From the New York website: On this week’s episode of “Million Dollar Listing New York,” our three heroes make one thing clear — they’re willing to do anything to get the job done.
Whether it’s crashing a top developer’s suite at a Nets game, tolerating a co-broker who absolutely despises every fiber of your being or dropping thousands of dollars to “become” a pop culture icon, our three heroes are ready and eager to put their pride aside and money on the table to hear the three most coveted words in real estate: “It’s a deal.”
Fresh off conquering Williamsburg, Fredrik sets his sights back on Noho, which, if you’ve heard, is definitely the new Soho. This time, he must “create a record that’s pretty tough to beat for a very long time” according to Madison Realty Capital’s Dan Cobleigh, whose firm commissioned Fredrik to market 1 Great Jones Alley. Dan wants $3,000 per square foot for his precious pads, but Fredrik ultimately sets the bar at a more reasonable $2,850 per square foot. The kitchens may have been carved alongside the Statue of David, but this development still ain’t the Schumacher.
Because he wants the open house to reflect the neighborhood’s artistic roots, Fredrik drops $9,000 to be transformed into Andy Warhol, though maybe he looks more like Meryl Streep’s character in “The Devil Wears Prada”? The Swedish-tinged Warhol shtick seems to work, and Fredrik’s method-acting lands him four sales right out of the gate. Dan is not impressed with the full-ask offers, however, and thinks the units were sold “way below” market value. “It makes no sense to give them away for free,” Dan says. “This is not what we’re in this business for.” And with a swoosh of his iMail inbox, Dan instantaneously raises the prices of the remaining 12 units by 5 percent. Apparently New York City real estate is so outrageous that $3 to $5 million apartments are considered “free.”
Ryan is dealt good karma in the form of a new listing at the Jade, which Sherif, the buyer of the $15.5 million penthouse at 52 Cooper, is now trying to sell. There’s a catch, though. He must work with Amy, who is the “B” word women can never seem to get away with — bossy. Unmoved by his Wall Street Journal accolades and cheesy smile, Amy admits to Ryan that it was her boss’s idea to co-list, and not-so-gently reminds him that he needs to “remember that she was here first, k?” K.
The two spar over the initial listing price, until they settle on a $12.95 million ask. After an unfruitful open house, however, Sherif reaches out to Ryan (?) and suggests that they tweak the price a little bit (??). The two settle on a $2 million price cut, and even though a miracle seems to be unfolding before our very eyes, something seems to be missing… the critical glare and curt responses from Amy! When she catches wind that she wasn’t included in the conversation, she confronts Ryan at his office. She requests an apology, and in true Serhant fashion, Ryan issues his signature “sorry not sorry.” “I’m sorry that he called me, instead of calling you!” Ryan says. When will he learn not to throw stones in glass offices? Maybe on his other Bravo show!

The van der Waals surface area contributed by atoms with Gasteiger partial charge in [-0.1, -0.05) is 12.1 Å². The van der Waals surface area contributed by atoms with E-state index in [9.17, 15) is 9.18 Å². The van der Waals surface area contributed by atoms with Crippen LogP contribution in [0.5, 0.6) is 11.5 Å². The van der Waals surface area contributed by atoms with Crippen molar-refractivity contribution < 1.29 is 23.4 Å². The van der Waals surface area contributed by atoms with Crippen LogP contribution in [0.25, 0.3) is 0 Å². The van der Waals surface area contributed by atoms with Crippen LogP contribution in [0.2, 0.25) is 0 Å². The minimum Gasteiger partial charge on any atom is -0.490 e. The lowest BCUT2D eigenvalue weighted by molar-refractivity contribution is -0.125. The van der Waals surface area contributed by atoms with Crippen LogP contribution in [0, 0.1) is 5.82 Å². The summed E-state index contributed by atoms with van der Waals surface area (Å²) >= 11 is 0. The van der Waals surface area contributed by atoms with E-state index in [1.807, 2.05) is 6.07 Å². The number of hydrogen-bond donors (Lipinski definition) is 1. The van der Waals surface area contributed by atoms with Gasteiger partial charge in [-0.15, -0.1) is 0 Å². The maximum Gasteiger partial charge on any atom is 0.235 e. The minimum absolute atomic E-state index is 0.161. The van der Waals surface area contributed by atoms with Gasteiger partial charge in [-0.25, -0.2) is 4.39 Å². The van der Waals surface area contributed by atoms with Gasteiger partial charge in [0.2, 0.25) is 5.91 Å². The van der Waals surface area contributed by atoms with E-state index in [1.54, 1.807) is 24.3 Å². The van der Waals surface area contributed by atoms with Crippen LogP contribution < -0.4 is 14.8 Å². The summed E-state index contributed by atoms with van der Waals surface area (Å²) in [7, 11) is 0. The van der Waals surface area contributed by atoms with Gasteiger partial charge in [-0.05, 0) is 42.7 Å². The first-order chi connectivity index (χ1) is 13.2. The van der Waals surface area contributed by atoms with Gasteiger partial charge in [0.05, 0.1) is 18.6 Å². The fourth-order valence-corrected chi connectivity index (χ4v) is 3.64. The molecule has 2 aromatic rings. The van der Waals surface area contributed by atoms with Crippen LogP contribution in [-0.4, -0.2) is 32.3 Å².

Luis fails his first attempt to get back Schedule A pricing at 111 Murray. Howard Lorber, who’s not only Luis’ boss but a co-developer on the project, says he didn’t do right by anybody by negotiating the initial asking price. ”There’s no way a developer is going to discount one of the first units he sells, there’s no need to do it, it doesn’t make any sense,” Lorber says. While the big boss man can’t help, Luis does have one last chance to erase the 5 percent premium placed on the pad. But he must bow before Steve Witkoff, who, according to Luis, is god of all things real estate.
Witkoff is too busy basking in the glory of 150 Charles for an in-person meeting with Luis. The only way the two can meet face-to-face is at a Nets game the next day, which Witkoff will be attending alongside Lorber before he jets out of the country. Luis pulls up short with his initial request, but soon proves to Witkoff that his client is a “very legitimate buyer” who’s known to purchase units in the pre-construction phase. Though Luis is over the moon about the price reduction, reality sets in when he arrives back at his pad and has nobody to celebrate with. “Everything seems so exciting, but it’s so quiet at the same time” Luis says. “You know, I wish I had somebody to celebrate this with — I’ve been so busy I haven’t had the time — it’s time for me, time for me to look for her.”
Even a $13.75 million listing can’t erase the fact the “1” is still the loneliest number.